Azimo, was the creation of a serial fintech entrepreneur with the aim of replacing a mainstay of high streets across the UK, with a smartphone app.
The cross border money transfer fintech enables people to make cross border transactions in seconds via a smart phone app at a considerably lower cost than traditional high street money transfer shops.
In the 7 to 15 seconds it typically takes for a transfer to go through the Azimo time and complexity is removed by automating a number of steps. Put simply these are: initiate the payment – take the money – trade the money – check the compliance – terminate the payment.
The customer instructs a payment and pay Azimo with a debit card, credit card or bank transfer. The currency is then changed with one of the tier one banks (Azimo partners RBS, Barclays and ING), then comes one of the clever bits when the platform checks who the sender is, where the money is being sent from, and where it is going. With the need to be compliant with regulations such as Know Your Customer (KYC) this is a core piece of functionality. Then finally there is API integration with banks who do the last mile. All this happens in under 15 seconds, unless of course it is rejected.
There are 1.3 million people customers registered and in any given month about 250,000 send money. The Average transfer is around US $500. The minimum transfer permitted is $5 and the maximum is $1m.
Traditional money transfer suppliers have retail branches on high streets, which customers need to visit and go through manual processes. The costs are much higher. After all high street money transfer companies need expensive high street premises and people. Nor can they compete with a sub 15 second transfer journey, where the sender can even do it from the comfort of wherever they want to be.
Michael Kent set up Azimo in 2012 with business partner Ricky Knox. This is their second major fintech project. The two set up challenger bank Tandem, which Knox is CEO of and Kent a major shareholder
Kent is a seasoned entrepreneur and not your traditional fintech founder, he said. “I wasn’t at the coal face and had an epiphany. I had been doing fintech entrepreneurship stuff since 2005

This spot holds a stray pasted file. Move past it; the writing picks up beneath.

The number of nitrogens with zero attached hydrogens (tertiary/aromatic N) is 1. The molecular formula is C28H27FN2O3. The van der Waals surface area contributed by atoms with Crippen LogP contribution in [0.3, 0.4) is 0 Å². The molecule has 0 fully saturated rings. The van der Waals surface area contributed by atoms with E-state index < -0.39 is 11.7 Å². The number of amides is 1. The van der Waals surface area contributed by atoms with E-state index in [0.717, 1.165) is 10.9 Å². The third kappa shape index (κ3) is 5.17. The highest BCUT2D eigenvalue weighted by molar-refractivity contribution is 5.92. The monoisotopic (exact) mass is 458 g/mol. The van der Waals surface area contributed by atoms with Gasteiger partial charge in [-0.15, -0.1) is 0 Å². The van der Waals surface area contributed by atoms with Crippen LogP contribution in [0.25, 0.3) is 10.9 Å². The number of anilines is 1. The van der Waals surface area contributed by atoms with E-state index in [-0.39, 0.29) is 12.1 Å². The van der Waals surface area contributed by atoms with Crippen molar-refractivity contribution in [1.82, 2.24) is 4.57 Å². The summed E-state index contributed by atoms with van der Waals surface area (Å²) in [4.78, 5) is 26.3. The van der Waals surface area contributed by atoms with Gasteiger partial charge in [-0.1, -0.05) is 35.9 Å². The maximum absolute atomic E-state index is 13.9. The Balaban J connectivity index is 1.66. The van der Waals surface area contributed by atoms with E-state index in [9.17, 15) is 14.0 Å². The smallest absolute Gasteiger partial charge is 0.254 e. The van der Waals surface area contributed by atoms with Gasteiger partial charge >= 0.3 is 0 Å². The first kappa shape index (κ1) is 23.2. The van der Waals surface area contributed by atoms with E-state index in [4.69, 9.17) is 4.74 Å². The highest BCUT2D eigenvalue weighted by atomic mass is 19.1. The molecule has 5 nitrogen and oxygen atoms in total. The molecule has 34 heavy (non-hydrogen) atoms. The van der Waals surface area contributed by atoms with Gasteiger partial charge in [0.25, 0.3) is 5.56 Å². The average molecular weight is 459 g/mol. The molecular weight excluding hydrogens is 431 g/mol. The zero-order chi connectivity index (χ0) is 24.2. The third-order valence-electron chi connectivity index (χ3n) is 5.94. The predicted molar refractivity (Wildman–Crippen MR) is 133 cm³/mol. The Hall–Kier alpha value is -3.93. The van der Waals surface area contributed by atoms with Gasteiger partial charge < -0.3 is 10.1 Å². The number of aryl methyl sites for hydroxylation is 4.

He has been involved in about 15 fintechs as either a cofounder or investor.
It was one of his previous endeavors that led him to Azimo. He set up Small World Financial Services, where he raised venture capital to buy up smaller money transfer shops. The company acquired about 15 in five years. “These were like Western Union and MoneyGram, but a bit smaller,” he said. These were put on a common IT platform and the company became one of the top five businesses of its kind globally.
But it was the inadequacies of the Small World Financial Services business model that led to the idea behind Azimo. Kent said: “We saw that the business model was a bit broken. In 2011 I left the business because I saw a lot of pain in the consumer experience.”
Recognising that the business model is broken and being prepared to let go and move on is a strength that successful entrepreneurs possess. He said the founders started with a clean sheet of paper and asked themselves, knowing what they know, what would they do if they wanted to make this painless for customers.
“It was expensive, due to high street network and agent business models, and rather like Amazon has made it cheaper to buy stuff Azimo make it cheaper to transfer money,” said Kent.
“The silver bullet was tech. A scalable, modular tech stack that you could then deploy in the cloud against lots of different financial institutions across the world,” he added.
It all started with a minimum viable product that offered transfers between UK and Poland. A good place to start given the large communities of Polish citizens in the UK.